Finite state machines and Turing machines; limits to computation and effective procedures; recursive functions and predicates; notions of complexity, and completeness.
This paper covers the fundamental topics of Computer Science as a discipline. COSC 341 is a theoretical paper, but there are many practical implications of the theory - including, but not limited to, categorising problems as easy, hard or impossible.
|Paper title||Theory of Computing|
|Teaching period||First Semester|
|Domestic Tuition Fees (NZD)||$1,038.45|
|International Tuition Fees (NZD)||$4,492.80|
- COSC 242 and MATH 160
- Schedule C
- Arts and Music, Science
- Computer Science Adviser
- More information link
- View more information about COSC 341
- Teaching staff
- Lecturers: Associate Professor Brendan McCane and Dr Yawen Chen
- Paper Structure
- This paper, which assumes some mathematical background, will explore the hierarchy
of languages that are accepted by the fundamental machines of computer science, including
finite automata and Turing machines. Discussion of the limits to computation will
lead to a review of classic problems, such as the "halting problem." The paper concludes
with a discussion of cost in space and time and the classification of languages and
problems according to their complexity.
- Three written assignments 10% each
- Final exam 70%
- Teaching Arrangements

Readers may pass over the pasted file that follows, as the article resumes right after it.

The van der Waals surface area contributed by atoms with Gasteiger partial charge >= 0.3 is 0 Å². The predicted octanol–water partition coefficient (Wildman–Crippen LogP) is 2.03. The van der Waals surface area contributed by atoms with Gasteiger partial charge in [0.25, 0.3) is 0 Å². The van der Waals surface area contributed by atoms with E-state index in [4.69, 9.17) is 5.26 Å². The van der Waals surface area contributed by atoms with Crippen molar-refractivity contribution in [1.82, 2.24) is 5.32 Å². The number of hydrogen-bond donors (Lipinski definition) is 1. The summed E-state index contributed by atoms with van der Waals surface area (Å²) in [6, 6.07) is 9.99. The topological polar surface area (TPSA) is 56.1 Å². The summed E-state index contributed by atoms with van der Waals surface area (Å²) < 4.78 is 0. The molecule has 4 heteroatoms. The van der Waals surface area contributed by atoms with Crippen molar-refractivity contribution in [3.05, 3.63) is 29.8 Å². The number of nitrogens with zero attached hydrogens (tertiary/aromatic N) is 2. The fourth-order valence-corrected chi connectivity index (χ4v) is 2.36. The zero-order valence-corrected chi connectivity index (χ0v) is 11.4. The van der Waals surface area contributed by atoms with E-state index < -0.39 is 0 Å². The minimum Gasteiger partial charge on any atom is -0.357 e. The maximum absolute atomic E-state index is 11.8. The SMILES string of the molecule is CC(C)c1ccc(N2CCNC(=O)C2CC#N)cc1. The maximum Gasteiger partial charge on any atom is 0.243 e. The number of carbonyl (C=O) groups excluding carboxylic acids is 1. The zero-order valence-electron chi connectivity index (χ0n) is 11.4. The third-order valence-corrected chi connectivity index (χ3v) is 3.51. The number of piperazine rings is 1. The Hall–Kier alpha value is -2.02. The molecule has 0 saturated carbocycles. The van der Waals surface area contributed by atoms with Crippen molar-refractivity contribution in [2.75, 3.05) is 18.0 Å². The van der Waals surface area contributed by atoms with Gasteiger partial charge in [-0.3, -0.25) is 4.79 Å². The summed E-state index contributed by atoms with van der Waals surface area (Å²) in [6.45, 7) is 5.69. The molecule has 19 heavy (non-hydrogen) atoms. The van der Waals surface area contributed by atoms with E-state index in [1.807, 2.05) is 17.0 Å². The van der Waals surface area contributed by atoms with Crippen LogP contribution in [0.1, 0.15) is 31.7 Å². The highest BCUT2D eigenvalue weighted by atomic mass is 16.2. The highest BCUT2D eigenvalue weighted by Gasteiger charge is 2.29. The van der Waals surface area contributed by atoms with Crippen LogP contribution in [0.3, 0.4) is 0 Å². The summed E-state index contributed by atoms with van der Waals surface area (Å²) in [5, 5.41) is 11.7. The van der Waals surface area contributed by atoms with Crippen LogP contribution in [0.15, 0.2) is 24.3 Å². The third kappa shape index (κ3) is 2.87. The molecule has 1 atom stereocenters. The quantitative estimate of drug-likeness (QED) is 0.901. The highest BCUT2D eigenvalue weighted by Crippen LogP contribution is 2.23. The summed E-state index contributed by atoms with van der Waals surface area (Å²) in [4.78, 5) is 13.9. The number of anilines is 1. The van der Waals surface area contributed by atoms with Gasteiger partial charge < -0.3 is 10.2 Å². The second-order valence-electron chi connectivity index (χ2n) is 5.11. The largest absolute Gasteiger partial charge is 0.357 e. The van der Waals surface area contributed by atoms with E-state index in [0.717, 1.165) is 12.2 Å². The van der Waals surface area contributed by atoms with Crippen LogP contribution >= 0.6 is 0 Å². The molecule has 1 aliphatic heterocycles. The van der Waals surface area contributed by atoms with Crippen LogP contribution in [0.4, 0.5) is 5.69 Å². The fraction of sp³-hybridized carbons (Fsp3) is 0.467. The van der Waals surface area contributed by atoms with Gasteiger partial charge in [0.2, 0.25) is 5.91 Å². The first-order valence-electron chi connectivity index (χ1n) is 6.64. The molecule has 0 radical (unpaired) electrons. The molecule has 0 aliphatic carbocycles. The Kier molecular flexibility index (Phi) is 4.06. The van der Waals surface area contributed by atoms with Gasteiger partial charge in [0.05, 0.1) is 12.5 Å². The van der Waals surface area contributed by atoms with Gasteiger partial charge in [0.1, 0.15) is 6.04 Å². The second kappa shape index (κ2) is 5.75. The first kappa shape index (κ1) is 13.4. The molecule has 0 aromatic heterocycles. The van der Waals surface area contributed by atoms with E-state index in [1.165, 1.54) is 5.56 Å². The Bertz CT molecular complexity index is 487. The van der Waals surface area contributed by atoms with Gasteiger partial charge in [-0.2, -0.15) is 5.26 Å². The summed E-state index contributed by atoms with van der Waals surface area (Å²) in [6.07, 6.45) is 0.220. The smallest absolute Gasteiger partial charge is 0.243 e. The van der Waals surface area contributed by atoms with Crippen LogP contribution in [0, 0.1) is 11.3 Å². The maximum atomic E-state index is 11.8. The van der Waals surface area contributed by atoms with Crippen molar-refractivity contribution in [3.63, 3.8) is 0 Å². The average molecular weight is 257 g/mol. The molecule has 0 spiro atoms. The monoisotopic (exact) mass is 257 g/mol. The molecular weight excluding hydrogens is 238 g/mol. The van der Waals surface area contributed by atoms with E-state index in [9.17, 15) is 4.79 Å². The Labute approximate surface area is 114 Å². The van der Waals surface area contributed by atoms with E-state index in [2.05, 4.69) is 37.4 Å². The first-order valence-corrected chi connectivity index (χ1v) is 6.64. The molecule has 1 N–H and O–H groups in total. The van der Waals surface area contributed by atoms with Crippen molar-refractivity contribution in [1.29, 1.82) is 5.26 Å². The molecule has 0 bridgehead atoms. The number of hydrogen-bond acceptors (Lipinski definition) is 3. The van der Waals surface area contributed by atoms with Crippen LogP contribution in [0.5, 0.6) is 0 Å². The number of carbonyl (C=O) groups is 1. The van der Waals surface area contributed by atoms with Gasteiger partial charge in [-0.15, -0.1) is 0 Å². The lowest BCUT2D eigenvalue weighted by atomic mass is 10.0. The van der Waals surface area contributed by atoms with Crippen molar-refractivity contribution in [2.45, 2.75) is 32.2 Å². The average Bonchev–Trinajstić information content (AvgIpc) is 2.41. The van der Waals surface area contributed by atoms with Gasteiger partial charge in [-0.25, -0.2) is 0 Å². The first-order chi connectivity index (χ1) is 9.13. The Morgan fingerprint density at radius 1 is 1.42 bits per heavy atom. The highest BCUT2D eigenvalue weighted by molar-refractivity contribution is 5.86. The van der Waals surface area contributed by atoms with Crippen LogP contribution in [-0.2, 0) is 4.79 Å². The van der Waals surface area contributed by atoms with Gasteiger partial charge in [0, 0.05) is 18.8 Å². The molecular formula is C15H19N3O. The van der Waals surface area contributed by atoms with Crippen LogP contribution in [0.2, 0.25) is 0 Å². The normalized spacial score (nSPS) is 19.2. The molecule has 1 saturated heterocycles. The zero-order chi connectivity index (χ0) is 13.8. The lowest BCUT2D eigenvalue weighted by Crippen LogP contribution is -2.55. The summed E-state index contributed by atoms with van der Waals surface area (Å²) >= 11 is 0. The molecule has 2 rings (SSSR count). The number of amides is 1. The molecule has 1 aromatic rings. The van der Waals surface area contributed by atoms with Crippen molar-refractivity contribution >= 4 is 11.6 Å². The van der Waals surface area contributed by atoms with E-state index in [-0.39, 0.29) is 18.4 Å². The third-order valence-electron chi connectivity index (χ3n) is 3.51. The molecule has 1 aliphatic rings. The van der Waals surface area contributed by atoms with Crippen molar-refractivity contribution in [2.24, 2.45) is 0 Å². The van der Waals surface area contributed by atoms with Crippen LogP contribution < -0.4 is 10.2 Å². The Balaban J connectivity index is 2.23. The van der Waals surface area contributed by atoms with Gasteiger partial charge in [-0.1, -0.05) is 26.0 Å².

- There are two lectures and two 2-hour tutorials every week.
- Sudkamp, Languages and Machines: an Introduction to the Theory of Computer Science (Third Edition)
- Course outline
- View the course outline for COSC 341
- Graduate Attributes Emphasised
- Interdisciplinary perspective, Lifelong learning, Scholarship, Communication, Critical
thinking, Information literacy, Research, Self-motivation.
View more information about Otago's graduate attributes.
- Learning Outcomes
- Students will gain an understanding of:
- The theoretical foundations of computer science
- Fundamental descriptions of machines and their capabilities
- The hierarchy of languages and the type of machine required to recognise them
- The limits of computation
- The computational classes P and NP
- Common proof methods for classifying a problem in P, NP or NP-complete
- Basic concepts of approximation algorithms for hard problems